This presentation is divided in two parts. In the first part participants will understand what social marketing is and how it can be used for changing or maintaining behaviour. In the second part participants will form groups and will develop social marketing strategy for their own organization to communicate 'Stop Elder Abuse' in their own community. 

The City of Edmonton offers a group called "Relationships With Your Adult Children ......Time to Make Changes" since 1994.

We recognized that there was no support services being offered to older families specifically to seniors of adult children who were still having relationships issues with their adult children 

Issues identified by participants:
Adult children continuing to be dependent on them; adult children having mental health and addiction issues; and finally abuse being used towards them.  

Overall our goal is  to develop a facilitated peer support group that helps seniors cope better and find hope in their lives.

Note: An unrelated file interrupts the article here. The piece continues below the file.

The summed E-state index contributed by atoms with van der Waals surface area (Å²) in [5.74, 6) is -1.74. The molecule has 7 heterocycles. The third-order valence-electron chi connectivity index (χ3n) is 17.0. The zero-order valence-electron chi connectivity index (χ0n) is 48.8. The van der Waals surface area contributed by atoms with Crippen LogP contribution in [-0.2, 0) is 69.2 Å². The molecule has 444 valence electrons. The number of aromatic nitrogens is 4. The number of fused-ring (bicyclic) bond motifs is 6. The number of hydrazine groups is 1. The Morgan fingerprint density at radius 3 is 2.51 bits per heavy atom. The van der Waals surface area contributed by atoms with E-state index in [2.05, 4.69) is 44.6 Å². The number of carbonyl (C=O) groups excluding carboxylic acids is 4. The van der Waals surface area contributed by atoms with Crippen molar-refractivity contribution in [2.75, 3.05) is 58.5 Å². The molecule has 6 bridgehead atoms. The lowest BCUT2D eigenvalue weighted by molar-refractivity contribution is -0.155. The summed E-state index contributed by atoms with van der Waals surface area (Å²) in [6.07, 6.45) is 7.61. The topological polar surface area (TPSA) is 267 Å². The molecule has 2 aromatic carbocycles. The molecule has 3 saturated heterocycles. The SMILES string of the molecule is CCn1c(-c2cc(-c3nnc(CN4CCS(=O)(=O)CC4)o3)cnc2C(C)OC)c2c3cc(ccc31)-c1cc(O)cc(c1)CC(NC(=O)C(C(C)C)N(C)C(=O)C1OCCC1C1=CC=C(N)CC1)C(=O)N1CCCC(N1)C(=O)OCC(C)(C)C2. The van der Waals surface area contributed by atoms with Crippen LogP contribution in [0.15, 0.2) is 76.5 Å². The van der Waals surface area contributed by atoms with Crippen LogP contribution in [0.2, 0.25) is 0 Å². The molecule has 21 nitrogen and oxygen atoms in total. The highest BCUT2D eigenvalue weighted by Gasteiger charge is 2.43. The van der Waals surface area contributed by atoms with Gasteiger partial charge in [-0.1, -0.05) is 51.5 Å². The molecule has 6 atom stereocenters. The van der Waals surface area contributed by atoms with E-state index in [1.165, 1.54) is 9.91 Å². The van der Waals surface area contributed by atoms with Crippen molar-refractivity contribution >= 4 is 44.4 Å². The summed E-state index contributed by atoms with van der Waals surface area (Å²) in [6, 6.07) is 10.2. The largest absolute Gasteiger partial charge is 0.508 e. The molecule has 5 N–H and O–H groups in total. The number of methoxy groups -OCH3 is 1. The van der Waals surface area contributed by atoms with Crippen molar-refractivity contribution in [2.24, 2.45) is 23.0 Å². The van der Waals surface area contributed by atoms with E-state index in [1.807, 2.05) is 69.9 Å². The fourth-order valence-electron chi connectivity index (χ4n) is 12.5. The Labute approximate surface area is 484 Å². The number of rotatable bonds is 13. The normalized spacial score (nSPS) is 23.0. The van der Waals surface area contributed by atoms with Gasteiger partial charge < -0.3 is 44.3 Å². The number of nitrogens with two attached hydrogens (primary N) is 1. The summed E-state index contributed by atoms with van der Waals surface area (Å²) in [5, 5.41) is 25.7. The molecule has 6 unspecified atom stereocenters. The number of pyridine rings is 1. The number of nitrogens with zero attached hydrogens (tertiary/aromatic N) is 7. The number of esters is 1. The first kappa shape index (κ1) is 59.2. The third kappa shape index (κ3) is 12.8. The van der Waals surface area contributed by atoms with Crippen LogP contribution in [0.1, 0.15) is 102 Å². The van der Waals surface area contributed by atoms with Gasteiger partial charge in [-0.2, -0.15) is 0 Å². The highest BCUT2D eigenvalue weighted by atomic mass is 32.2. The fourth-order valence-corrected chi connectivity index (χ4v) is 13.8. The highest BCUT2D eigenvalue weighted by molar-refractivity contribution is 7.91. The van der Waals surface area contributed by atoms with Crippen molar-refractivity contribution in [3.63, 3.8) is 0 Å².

Our presentation will cover group purpose, objectives; structure and process. We identify challenges and successes. We will provide some real case scenarios. This is a viable intervention approach that can be used in big centres and we would suggest (although still to be tested) small communities.

“The British Columbia Association of Community Response Networks is a provincial organization whose mandate is to facilitate the awareness and prevention of adult abuse, neglect and self neglect in the province by forming local communities response networks. The BC CRN acts on a grassroots level as a backbone organization that supports networks through ideas, small grants and mentorship resources within the 15 regions of BC. The association has no front line workers, but helps bring together agencies and service providers to work up a coordinated, collaborative local response to elder abuse, neglect and self-neglect.